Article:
Diplomats edge towards Iran nuclear deal

Divisions described as "small, but important" as seven foreign ministers locked in delicate talks.

Last updated: 23 Nov 2013 21:17
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A compromise appears to be close at hand in the latest round of negotiations over Iran's nuclear programme, but key differences remain, diplomatic sources in Geneva have said.

The deal seems to hinge on Iran's stated right to enrich uranium within Iran - something which has been explicitly banned by past UN Security Council declarations.

But Al Jazeera's Jonah Hull, reporting from Geneva, said that leaks coming from negotiating teams imply "a diplomatic fudge" may be on the table to work around previous resolutions, while allowing all parties to please domestic audiences.

Our correspondent said, however, that a final deal may remain elusive.

"The language coming out of the delegations as they arrive is cautionary," he said.

We're not here because things are necessarily finished. We're here because they are difficult.

William Hague, British foreign secretary

One of the key sticking points holding up any deal is likely to be the fate of Iran's heavy water reactor at Arak, which is due to come online next year.

An early morning diplomatic flurry saw US secretary of state John Kerry arrive in Geneva and hold talks with Russian Foreign Minister Sergey Lavrov. Iranian officials were in meetings with European Union foreign policy chief Catherine Ashton.

China's Wang Yi is on his way to Geneva. The talks "have reached their final moment", Chinese foreign ministry spokesman Hong Lei said, as the foreign minister left Beijing early on Saturday morning.

However, Germany's top diplomat, Guido Westerwelle, emphasised that the decade-old standoff had not yet been resolved.

"It's not a done deal," he told reporters. "There's a realistic chance, but there's a lot of work to do."

British Foreign Minister William Hague reiterated that tough negotiations continued. 

"We're not here because things are necessarily finished. We're here because they are difficult," he said. There remain "narrow gaps, but important gaps" between negotiators' positions, he added.

Hassan Rouhani's election to Iran's presidency in June created hopes that the deadlock over the country's nuclear work could be resolved after a decade of failed diplomatic initiatives and rising tensions.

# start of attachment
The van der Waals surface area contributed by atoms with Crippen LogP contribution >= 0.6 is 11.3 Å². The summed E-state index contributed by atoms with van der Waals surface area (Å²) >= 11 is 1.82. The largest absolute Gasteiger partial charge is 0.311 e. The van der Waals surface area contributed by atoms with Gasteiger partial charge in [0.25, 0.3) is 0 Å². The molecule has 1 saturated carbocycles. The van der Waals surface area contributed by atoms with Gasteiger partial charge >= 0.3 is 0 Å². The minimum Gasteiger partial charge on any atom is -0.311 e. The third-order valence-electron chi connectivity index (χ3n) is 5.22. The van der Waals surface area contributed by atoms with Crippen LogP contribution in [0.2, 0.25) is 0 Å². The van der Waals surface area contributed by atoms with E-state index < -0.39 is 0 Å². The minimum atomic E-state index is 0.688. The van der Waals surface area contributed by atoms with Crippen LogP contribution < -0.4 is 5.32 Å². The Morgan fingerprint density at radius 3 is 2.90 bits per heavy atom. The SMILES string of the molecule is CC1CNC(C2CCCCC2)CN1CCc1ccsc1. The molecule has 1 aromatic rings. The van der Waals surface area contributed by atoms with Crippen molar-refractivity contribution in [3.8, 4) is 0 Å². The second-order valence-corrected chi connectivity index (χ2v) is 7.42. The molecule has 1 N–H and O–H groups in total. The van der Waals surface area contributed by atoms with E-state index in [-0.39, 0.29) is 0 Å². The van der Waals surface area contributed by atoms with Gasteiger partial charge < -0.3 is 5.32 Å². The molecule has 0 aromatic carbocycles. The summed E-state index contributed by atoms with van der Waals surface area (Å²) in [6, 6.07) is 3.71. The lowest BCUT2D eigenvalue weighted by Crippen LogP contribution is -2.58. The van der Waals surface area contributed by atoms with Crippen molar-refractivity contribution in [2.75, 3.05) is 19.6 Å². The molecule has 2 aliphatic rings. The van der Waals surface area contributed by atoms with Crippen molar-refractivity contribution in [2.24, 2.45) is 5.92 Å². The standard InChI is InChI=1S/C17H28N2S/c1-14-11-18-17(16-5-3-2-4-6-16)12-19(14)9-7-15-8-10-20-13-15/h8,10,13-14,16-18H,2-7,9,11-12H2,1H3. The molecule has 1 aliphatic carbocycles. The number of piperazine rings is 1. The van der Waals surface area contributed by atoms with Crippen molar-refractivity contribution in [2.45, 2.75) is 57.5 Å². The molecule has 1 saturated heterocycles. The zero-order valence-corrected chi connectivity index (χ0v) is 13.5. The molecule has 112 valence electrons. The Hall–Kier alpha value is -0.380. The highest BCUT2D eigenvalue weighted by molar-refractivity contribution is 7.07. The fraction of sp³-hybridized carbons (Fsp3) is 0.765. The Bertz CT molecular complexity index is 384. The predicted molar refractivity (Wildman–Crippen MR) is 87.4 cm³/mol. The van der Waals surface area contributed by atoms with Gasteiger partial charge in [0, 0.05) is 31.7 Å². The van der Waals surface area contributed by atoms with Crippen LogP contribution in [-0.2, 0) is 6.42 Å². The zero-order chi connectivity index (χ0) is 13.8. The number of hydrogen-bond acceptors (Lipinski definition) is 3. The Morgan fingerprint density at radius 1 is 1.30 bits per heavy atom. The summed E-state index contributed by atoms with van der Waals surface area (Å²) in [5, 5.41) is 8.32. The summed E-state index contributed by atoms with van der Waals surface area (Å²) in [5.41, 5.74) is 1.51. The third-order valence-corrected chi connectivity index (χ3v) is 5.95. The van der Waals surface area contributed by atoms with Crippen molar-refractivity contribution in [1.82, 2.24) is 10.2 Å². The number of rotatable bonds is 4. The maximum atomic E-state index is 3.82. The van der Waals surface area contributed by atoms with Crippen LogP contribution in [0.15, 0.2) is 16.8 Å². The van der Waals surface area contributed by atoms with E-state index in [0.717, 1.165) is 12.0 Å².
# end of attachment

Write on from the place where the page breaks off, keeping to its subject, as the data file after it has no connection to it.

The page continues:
"We are close to a deal but still differences over two-three issues remain," said Iranian Deputy Foreign Minister Abbar Araqchi.

Risks of failure

The risks posed by failure are high: further nuclear expansion by Iran, more painful sanctions and the possibility of Israeli or even US military action.

Iran says its nuclear programme is peaceful but many in the international community suspect it is aimed at developing nuclear weapons.

The P5+1 powers - the permanent members of the Security Council and Germany - want Iran to stop, for six months initially, some of its many thousand centrifuges from enriching uranium to levels close to weapons-grade.

They also want a halt in construction at the Arak reactor and to grant the International Atomic Energy Agency more intrusive inspection rights.

In return, they are offering Iran minor and reversible relief from painful sanctions including access to several billion dollars in oil revenues and easing some trade restrictions.

This "first phase" deal would aim to build trust and ease tensions while negotiators push on for a final accord that ends once and for all fears that Iran will get an atomic bomb, and banish the spectre of a devastating new Middle East war.


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